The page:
Fig. 5 contains a series of curves showing how equivalent damping changes when phase difference $\phi$ is different. It is shown that for each value of $\phi$, varying pattern of equivalent damping is the same, but as $\phi$ increases, the maximum value of equivalent damping increases first and then decreases. At the same time, with larger $\phi$, the “tail” of curve is more flat, which means with increasing amplitude, equivalent damping decreases less sharply.

Fig. 4Equivalent damping varying along vibration amplitude

Fig. 5Equivalent damping varying along vibration amplitude of different φ

Fig. 6Equivalent stiffness varying along vibration amplitude

Fig. 7Equivalent stiffness varying along vibration amplitude of different φ

Fig. 6 shows how equivalent stiffness varies along with vibration amplitude in macroslip models under the conditions of linearly ($\phi =\mathrm{}$0°) and non-linearly ($\phi =\mathrm{}$45°) variable normal load. As shown in the figure, in both models, varying pattern of equivalent stiffness is the same: when amplitude is smaller than a certain value, the contact surface sticks and equivalent stiffness keeps constant and equal the contact stiffness ${k}_{d}$ which is the maximum value of equivalent stiffness; when amplitude is getting larger, equivalent damping decreases but the change rate gets smaller and smaller. Compared with linearly variable normal load model, the equivalent stiffness is smaller when normal load varies non-linearly.

Fig. 7 contains a series of curves showing how equivalent stiffness changes when phase difference $\phi$ is different. It is demonstrated in the figure that for each value of $\phi$, varying pattern of equivalent stiffness is the same, but as $\phi$ increases, the minimum value of equivalent stiffness decreases and the bigger $\phi$ is, the steeper the curve is, which means equivalent stiffness decreases more dramatically when phase difference is larger.

## 6. Experimental verification

The vibratory response of the shrouded blade structure was analyzed using the non-linearly variable normal load macroslip model raised above, and analyzed results were compared with the experimental data in reference [14].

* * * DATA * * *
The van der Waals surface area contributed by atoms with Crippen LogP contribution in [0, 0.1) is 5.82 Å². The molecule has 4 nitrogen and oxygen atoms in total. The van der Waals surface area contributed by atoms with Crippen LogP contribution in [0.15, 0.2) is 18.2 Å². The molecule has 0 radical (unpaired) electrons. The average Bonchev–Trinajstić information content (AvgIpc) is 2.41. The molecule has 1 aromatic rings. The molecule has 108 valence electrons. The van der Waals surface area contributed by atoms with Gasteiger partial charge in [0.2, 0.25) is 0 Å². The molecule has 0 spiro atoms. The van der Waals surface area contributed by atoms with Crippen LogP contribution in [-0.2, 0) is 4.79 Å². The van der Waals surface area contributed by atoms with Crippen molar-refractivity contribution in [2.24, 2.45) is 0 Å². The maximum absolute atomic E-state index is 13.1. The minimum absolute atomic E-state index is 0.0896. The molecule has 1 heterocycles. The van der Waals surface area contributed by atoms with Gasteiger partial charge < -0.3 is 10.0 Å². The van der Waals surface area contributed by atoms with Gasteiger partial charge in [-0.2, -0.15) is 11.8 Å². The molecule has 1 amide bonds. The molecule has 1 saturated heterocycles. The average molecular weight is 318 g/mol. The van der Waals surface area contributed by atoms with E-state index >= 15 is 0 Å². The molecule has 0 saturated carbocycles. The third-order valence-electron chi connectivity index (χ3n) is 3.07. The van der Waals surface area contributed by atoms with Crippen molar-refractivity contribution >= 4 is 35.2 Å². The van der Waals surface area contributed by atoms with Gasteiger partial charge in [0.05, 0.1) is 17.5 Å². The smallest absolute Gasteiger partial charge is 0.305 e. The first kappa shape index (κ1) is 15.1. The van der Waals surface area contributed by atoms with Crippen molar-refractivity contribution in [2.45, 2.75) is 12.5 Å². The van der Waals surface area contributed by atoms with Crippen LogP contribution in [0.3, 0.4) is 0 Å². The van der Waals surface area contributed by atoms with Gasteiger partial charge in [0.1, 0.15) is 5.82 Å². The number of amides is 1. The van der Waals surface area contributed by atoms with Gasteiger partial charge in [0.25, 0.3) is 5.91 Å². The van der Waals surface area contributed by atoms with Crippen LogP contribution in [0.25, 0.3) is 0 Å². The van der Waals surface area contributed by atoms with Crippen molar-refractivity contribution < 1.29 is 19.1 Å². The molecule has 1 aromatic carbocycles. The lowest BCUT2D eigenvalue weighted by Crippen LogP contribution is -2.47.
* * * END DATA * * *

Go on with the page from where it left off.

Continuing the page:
Fig. 8 shows the comparison of calculated results and experimental date. Compared to the results got using linearly variable normal load model, those by non-linearly variable normal load model are closer to tested data. The reason is that when normal load is considered as non-linearly variable, the corresponding equivalent damping is larger, which means damper dissipates more energy and leads the calculated vibratory response amplitude smaller and closer to the experimental data as a result. So it is reasonable to conclude that the non-linearly variable normal load model can simulate practical conditions more precisely.

Fig. 9 compares the calculated resonant frequencies and those tested in experiment. The resonant frequencies calculated using two models are basically identical (about 280 Hz), while the tested resonant frequencies are approximately 40 Hz lower. The reasons contributing to this difference include but are not limited to: 1) In calculation, the systems boundary conditions are supposed to be ideally rigid and only the vibration of blade is taken into consideration which cannot be true in reality; 2) Practically, values of parameters such as contact stiffness, friction coefficient might change, while all the parameters are treated as constant value in calculation.

Fig. 8Response amplitude of different initial normal load

Fig. 9Resonant frequency of different initial normal load